A child in trouble with the law is firmly in the ‘undeserving’ camp. So state agencies intervene in their lives to correct their behaviour rather than to address their needs.

Policy is driven by the need to be seen to be ‘tough on crime’, in Blair’s famous phrase.

So we have punitive policy. Custodial sentences handed out by the courts have doubled in the last ten years.

This is the ultimate expression of New Labour’s attitude to youth crime. But there is no corresponding increase in the number or severity of incidents involving young people. So the system has become more punitive even though young people are not behaving worse.

Youth custody cannot be defended on the basis of crime prevention. In fact, handing out custodial sentences to young people is about the worst sort of crime prevention. It just doesn’t work.

Almost all the evidence shows that the reconviction rate for young people is very high and that their crimes tend to get more serious once they have had experience of prison.

The youth criminal justice system is expanding into areas that child welfare services would once have intervened in. As social services recede, the criminal justice system expands to fill up the spaces.

The age of criminal responsibility in Britain is just ten-this is the lowest in Europe. Britain has recently been criticised for this by the UN Committee on the Rights of the Child which called for a ‘substantial increase’ in the age of criminal responsibility in Britain.

The government talks about basing their policies on evidence, but there is no evidence to suggest that youth behaviour is getting any worse. What there is is a moral panic about youth crime, so the public has become sensitised to young people’s behaviour.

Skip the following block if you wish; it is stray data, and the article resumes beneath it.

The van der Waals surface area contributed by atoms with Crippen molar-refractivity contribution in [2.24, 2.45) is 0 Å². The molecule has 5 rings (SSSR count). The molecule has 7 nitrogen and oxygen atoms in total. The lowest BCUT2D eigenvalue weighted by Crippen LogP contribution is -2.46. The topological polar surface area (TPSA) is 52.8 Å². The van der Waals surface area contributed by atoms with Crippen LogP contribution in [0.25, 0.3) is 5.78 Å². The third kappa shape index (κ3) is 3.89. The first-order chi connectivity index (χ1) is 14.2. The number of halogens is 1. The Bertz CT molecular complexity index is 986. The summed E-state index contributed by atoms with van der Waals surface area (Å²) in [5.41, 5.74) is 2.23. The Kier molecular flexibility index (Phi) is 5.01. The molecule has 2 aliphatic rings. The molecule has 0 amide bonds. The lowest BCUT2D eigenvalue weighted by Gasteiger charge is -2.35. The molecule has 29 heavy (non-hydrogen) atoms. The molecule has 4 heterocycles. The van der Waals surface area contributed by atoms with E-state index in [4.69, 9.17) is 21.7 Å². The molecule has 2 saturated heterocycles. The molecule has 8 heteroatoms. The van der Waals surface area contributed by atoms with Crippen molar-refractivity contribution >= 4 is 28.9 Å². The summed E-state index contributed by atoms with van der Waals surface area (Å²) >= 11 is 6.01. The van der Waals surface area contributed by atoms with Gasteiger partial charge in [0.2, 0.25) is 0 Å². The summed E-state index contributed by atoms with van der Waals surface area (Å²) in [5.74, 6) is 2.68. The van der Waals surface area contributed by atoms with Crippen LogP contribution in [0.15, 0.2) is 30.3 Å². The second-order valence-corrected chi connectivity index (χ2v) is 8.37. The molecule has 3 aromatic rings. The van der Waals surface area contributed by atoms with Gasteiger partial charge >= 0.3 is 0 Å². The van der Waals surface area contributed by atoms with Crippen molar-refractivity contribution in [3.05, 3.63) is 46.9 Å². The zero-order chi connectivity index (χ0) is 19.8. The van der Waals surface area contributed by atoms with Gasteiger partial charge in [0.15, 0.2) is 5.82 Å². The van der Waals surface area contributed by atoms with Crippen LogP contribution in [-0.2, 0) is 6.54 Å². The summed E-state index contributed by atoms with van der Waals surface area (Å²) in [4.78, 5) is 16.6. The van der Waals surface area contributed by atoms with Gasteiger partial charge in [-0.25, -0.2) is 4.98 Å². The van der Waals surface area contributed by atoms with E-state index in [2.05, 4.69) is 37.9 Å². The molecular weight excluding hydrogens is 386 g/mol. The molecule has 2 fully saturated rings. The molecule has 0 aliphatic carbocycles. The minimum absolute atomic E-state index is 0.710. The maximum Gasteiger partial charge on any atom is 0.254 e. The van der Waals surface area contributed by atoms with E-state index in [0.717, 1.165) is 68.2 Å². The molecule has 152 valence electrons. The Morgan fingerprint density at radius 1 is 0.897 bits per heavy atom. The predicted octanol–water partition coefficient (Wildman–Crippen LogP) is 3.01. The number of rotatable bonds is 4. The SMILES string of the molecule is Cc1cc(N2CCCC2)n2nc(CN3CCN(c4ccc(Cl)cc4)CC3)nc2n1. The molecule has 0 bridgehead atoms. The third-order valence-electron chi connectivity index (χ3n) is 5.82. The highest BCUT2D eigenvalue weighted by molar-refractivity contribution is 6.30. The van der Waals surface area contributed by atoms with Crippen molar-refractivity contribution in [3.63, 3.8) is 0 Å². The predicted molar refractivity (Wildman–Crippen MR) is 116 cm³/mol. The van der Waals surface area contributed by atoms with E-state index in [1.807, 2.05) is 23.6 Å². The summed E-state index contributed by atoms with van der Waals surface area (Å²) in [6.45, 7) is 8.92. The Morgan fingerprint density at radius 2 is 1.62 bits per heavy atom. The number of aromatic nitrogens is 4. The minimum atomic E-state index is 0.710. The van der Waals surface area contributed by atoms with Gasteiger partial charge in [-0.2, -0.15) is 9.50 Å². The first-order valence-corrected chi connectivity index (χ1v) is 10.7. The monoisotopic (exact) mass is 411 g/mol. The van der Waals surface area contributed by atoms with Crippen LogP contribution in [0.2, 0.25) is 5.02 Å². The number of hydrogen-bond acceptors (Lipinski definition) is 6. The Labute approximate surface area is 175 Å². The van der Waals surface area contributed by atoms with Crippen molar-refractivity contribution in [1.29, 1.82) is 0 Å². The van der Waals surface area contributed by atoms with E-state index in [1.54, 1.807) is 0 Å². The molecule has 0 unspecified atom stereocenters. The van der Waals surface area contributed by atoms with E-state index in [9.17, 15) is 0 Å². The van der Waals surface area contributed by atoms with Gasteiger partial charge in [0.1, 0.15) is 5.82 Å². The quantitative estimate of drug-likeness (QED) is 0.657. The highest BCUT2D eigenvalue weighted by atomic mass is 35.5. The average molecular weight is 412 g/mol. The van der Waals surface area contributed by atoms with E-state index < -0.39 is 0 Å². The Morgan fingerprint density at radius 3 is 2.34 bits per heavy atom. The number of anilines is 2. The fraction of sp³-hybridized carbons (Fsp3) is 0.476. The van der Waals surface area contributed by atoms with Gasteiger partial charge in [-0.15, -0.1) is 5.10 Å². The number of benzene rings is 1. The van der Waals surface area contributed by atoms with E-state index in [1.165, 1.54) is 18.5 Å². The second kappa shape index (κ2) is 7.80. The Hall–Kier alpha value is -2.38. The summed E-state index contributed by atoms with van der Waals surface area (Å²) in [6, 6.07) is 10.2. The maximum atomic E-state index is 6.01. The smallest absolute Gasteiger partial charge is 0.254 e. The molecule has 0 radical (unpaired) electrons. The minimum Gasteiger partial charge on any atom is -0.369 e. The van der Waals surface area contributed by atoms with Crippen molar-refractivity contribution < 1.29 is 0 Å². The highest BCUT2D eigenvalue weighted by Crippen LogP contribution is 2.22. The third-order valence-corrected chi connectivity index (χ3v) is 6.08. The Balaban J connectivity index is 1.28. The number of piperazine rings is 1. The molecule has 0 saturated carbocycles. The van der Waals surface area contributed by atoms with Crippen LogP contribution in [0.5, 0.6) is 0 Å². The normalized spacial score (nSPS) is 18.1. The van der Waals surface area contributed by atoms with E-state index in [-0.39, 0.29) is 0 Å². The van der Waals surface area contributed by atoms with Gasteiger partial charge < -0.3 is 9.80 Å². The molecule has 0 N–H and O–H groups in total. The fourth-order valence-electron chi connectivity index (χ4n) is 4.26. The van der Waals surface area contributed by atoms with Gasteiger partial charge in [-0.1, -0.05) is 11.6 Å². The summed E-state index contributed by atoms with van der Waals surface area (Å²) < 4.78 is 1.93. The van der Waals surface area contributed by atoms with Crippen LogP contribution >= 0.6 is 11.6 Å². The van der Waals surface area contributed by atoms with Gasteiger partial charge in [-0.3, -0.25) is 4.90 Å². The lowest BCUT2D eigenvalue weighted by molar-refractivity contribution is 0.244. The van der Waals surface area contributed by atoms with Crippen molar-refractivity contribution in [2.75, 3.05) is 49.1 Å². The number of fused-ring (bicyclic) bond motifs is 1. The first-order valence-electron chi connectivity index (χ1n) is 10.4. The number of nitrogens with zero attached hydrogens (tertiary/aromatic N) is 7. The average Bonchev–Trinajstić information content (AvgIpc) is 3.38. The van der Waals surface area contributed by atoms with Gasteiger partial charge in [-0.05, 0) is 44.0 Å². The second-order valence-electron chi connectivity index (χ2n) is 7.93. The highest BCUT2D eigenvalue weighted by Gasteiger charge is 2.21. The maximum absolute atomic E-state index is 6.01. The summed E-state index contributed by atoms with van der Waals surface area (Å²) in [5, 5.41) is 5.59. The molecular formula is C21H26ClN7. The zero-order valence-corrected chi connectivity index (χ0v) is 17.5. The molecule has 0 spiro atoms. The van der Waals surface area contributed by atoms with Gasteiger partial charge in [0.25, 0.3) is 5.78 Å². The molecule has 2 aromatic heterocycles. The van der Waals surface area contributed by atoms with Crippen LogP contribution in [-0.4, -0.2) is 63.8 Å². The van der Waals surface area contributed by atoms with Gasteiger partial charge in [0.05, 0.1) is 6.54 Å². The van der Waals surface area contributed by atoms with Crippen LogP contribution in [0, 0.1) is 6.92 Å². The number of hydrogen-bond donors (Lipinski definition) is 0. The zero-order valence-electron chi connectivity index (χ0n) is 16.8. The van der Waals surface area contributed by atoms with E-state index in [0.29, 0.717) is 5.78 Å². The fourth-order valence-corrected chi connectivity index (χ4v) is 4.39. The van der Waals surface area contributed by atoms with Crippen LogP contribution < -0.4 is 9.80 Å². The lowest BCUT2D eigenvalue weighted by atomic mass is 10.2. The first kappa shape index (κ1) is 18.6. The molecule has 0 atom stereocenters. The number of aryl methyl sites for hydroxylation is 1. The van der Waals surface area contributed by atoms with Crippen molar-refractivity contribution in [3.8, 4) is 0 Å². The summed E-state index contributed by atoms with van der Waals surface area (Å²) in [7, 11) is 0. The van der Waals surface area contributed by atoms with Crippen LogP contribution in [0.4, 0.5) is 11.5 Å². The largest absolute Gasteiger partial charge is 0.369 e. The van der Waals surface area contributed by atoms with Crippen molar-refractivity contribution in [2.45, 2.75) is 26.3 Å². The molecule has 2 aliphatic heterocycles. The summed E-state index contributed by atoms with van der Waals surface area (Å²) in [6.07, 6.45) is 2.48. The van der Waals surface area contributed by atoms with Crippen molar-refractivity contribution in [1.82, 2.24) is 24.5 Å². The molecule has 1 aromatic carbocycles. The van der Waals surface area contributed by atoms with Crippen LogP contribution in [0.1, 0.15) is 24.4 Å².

So anti-social behaviour, disorderly behaviour and crime are merged and conflated with each other. But anti-social and disorderly behaviour isn’t necessarily criminal and criminal behaviour isn’t necessarily disorderly or anti-social.

The kids who are embroiled in the heavy end of the criminal justice system are the ones who have been the most spectacularly failed by the system.

They come from the poorest families and the most distressed communities. They are already the victims of poverty, injustice and inequality. It is taking a group of kids who have been failed and punishing them again-that’s a very strange sort of justice.

And in prison there is a culture of bullying and brutality. The kids often have serious welfare needs that are unmet.

Many young people in prison self harm and, at the sharpest end, commit suicide. Prison suicide rates are going up. Suicide sometimes makes the headlines, but there is a sea of other miseries young people endure in prison that go unreported.

And there is a culture of racism in prisons. The prison service has made some efforts to tackle this, but research shows little has actually changed.

The prisons inspectorate has delivered some of the most damning reports on the inhumanity of custodial responses to children and young people and the dehumanisation of the young in prison.

New Labour talks about the ‘something for something’ society and ‘no rights without responsibilities’. But how can you talk about responsibilities in relation to a ten year old child?’

Prison does not work at all

JOSEPH Scholes hanged himself while in Stoke Heath Young Offenders Institution in March a month after his 16th birthday.

He had a history of mental illness and self harm but was given a two-year prison sentence for robbery.

Joseph is one of 25 people aged between 15 and 17 who have killed themselves while in custody since 1990.

  • Around 11,000 young people under 21 are in prison, but only 15 percent have been convicted of violence against the person or sexual offences.

  • Around 3,000 children under 18 are in prison, three times the number in 1993.

  • Over 50 percent of young men remanded in custody, and 30 percent of those sentenced, have a diagnosable mental illness.

  • Over 40 percent of young male prisoners and 27 percent of young female prisoners have been in care, compared to 2 percent of the general population.